One day, while pounding through a Glasgow park, he spotted two familiar faces jogging the other way. "He looked at them, they looked at him and there was a moment of recognition," Curran explains. "But it was not just a couple of prison officers recognising an inmate; it was three people realising they had more in common than they thought."
For once, the addict's identity was not solely predicated on drugs. In that moment, perceptions were challenged and prejudices disabused on both sides because of sport's capacity to unify hitherto disparate individuals.
Curran tells the story in relation to next month's Great Scottish Run, which will bring together around 20,000 people in Glasgow for one of Scotland's largest mass participation sporting events. Inspired by the parable of the addict, the 60-year-old race veteran has amassed a team of over 150 users dealing with drug and alcohol abuse, who will take part under the banner of Glasgow's GRAND Recovery Runners as part of an annual city-wide initiative – Getting Real about Alcohol 'N' Drugs – to support community responses to alcohol and drug issues.
Having lobbied for funding to cover the £28 entry fee, Curran has held open training sessions at Glasgow Green in recent weeks as the race nears and can already divine a difference in the behaviour and self-esteem of those taking part. "It's given them a sense of purpose," explains the project leader of New Horizons, a training and employment scheme based in Queenslie. "And it's brought together people from different projects, which doesn't happen too often. The stumbling block was the entry fee because, for someone who is on a giro, that is a lot of money, but now I imagine we'll be the biggest team there on the day even if we're realistic to know that not all of them will turn up."
For those who do, it carries the potential to be a life-altering experience. Previously characterised only by their addiction, they will soon be able to call themselves runners, their entire identities changing and moving towards something more positive. "A lot of these guys couldn't look in a mirror before because they didn't like what they saw," says Curran. "Once you get them clean, they start to remember all the things they did and some of it is not very nice so when they're running towards the finishing line and all these people are cheering, what a huge self-esteem boost that will be, even though the noise is not necessarily for them."
Curran speaks from experience. Although never an addict himself, he has savoured the feeling of crossing the line on several occasions since taking up running a few years ago, recording a best time of just over 90 minutes despite being well into his 50s and completing a marathon in under three-and-a-half hours just four years after he first wheezed his way through 16 minutes on a treadmill at New Horizon's headquarters.
Working on the premise that you have to practice what you preach, he was soon dragging himself round 10k circuits before the project set up Team Horizon and began training. "I just got the bug. I don't do anything for fun so I began taking it really seriously but I've got a foot condition so I've not been able to train for this one. I'll get around, though," he vows, determined not to be shown up by the people he describes as his "clients".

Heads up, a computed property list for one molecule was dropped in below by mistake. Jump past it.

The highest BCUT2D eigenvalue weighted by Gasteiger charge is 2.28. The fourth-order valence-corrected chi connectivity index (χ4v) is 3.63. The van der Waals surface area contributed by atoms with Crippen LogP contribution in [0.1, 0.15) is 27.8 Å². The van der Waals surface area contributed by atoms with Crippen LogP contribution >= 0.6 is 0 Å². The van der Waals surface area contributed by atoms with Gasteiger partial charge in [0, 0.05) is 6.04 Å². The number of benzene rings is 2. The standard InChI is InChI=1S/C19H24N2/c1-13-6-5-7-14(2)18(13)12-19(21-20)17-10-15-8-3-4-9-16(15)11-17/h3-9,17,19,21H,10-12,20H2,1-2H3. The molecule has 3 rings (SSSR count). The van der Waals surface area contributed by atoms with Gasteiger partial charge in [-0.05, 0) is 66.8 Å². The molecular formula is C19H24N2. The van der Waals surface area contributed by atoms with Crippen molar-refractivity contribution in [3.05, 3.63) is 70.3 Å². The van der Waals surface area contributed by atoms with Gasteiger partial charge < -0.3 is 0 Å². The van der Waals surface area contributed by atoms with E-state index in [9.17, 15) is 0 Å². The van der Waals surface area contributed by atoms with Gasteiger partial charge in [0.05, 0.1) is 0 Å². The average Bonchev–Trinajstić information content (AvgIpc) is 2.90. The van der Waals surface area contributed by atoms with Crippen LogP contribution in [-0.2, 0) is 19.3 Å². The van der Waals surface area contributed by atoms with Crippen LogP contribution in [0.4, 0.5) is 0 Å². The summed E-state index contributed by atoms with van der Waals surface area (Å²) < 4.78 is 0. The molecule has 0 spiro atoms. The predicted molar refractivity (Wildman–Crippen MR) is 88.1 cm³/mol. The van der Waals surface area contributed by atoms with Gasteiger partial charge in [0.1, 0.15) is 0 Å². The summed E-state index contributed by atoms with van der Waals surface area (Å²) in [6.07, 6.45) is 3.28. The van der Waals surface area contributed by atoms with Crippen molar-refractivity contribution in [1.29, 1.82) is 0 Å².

That term chimes with the approach that New Horizon takes to helping those who want to kick their habit. Open to addicts over the age of 16, they currently have 68 in their programme which has run since 2000, with 10 of those completely drug-free and a further nine weaned off their dependency on alcohol. Although based on referrals, the onus is on the clients to not only get themselves clean – "we ask them what they are going to change" – but also to develop a life after addiction, through either education or employment.
Although realistic enough to know that not every member of the programme will succeed, Curran remains unrelentingly positive about the prospects of those under his guidance. "I love coming to my work because this is a unique place and people feel something when they come through the door," he says. "Sure, I sometimes get pissed off by some of the things in the press or that politicians come away with about addiction because of a lack of knowledge or understanding but I never get frustrated, because there is always a solution. When people come in here they speak to people just like them who are clean and realise they can do it too. Nine times out of 10 they know the person; in fact, there is one guy who is clean and they all know him because he used to deal to them.
"But then they'll maybe say, 'okay, you can get clean but you won't get a job' but that's blown out of the water because we have a guy here with a criminal record four-pages long – serious stuff, too – and he's now been working for 18-months. They might think 'who's going to give a job to a former junkie with a criminal record?' But how do they know that the person interviewing them has not got a similar background? You just never know what you have in common with people."
n For more details on the Great Scottish Run, or to enter, visit
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